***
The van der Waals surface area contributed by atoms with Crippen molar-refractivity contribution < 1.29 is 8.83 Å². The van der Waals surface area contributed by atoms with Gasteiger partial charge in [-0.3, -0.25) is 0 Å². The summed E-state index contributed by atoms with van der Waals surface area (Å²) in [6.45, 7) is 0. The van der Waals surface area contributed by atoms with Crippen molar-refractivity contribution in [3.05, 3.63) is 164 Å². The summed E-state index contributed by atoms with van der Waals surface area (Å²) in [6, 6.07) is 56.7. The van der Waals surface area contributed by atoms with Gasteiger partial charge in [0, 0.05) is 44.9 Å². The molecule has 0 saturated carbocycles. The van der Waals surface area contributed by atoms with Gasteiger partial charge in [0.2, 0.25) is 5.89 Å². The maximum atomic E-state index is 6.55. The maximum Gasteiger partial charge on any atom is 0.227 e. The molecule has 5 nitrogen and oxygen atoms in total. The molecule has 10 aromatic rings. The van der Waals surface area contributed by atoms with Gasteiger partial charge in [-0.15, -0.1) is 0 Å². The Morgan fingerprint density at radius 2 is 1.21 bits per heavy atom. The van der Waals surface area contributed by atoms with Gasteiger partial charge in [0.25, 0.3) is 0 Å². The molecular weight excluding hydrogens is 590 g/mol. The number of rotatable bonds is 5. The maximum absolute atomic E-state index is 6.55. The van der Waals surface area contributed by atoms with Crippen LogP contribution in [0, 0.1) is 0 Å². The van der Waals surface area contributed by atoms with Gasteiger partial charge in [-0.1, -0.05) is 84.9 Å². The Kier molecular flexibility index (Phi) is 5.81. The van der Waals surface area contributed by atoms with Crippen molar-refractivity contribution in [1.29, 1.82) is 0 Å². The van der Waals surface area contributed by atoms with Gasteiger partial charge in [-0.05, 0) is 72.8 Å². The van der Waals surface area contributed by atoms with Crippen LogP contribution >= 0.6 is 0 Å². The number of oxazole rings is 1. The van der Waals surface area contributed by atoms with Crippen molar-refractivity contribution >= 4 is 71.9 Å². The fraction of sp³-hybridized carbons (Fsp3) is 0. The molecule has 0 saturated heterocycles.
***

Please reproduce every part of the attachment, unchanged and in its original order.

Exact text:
The van der Waals surface area contributed by atoms with Crippen molar-refractivity contribution < 1.29 is 8.83 Å². The van der Waals surface area contributed by atoms with Gasteiger partial charge in [-0.3, -0.25) is 0 Å². The summed E-state index contributed by atoms with van der Waals surface area (Å²) in [6.45, 7) is 0. The van der Waals surface area contributed by atoms with Crippen molar-refractivity contribution in [3.05, 3.63) is 164 Å². The summed E-state index contributed by atoms with van der Waals surface area (Å²) in [6, 6.07) is 56.7. The van der Waals surface area contributed by atoms with Gasteiger partial charge in [0, 0.05) is 44.9 Å². The molecule has 0 saturated carbocycles. The van der Waals surface area contributed by atoms with Gasteiger partial charge in [0.2, 0.25) is 5.89 Å². The maximum atomic E-state index is 6.55. The maximum Gasteiger partial charge on any atom is 0.227 e. The molecule has 5 nitrogen and oxygen atoms in total. The molecule has 10 aromatic rings. The van der Waals surface area contributed by atoms with Gasteiger partial charge in [-0.15, -0.1) is 0 Å². The Morgan fingerprint density at radius 2 is 1.21 bits per heavy atom. The van der Waals surface area contributed by atoms with Gasteiger partial charge in [0.25, 0.3) is 0 Å². The molecular weight excluding hydrogens is 590 g/mol. The number of rotatable bonds is 5. The maximum absolute atomic E-state index is 6.55. The van der Waals surface area contributed by atoms with Crippen LogP contribution in [0, 0.1) is 0 Å². The van der Waals surface area contributed by atoms with Gasteiger partial charge in [-0.1, -0.05) is 84.9 Å². The Kier molecular flexibility index (Phi) is 5.81. The van der Waals surface area contributed by atoms with Crippen molar-refractivity contribution in [1.29, 1.82) is 0 Å². The van der Waals surface area contributed by atoms with Gasteiger partial charge in [-0.05, 0) is 72.8 Å². The van der Waals surface area contributed by atoms with Crippen LogP contribution >= 0.6 is 0 Å². The number of oxazole rings is 1. The van der Waals surface area contributed by atoms with Crippen molar-refractivity contribution >= 4 is 71.9 Å². The fraction of sp³-hybridized carbons (Fsp3) is 0. The molecule has 0 saturated heterocycles.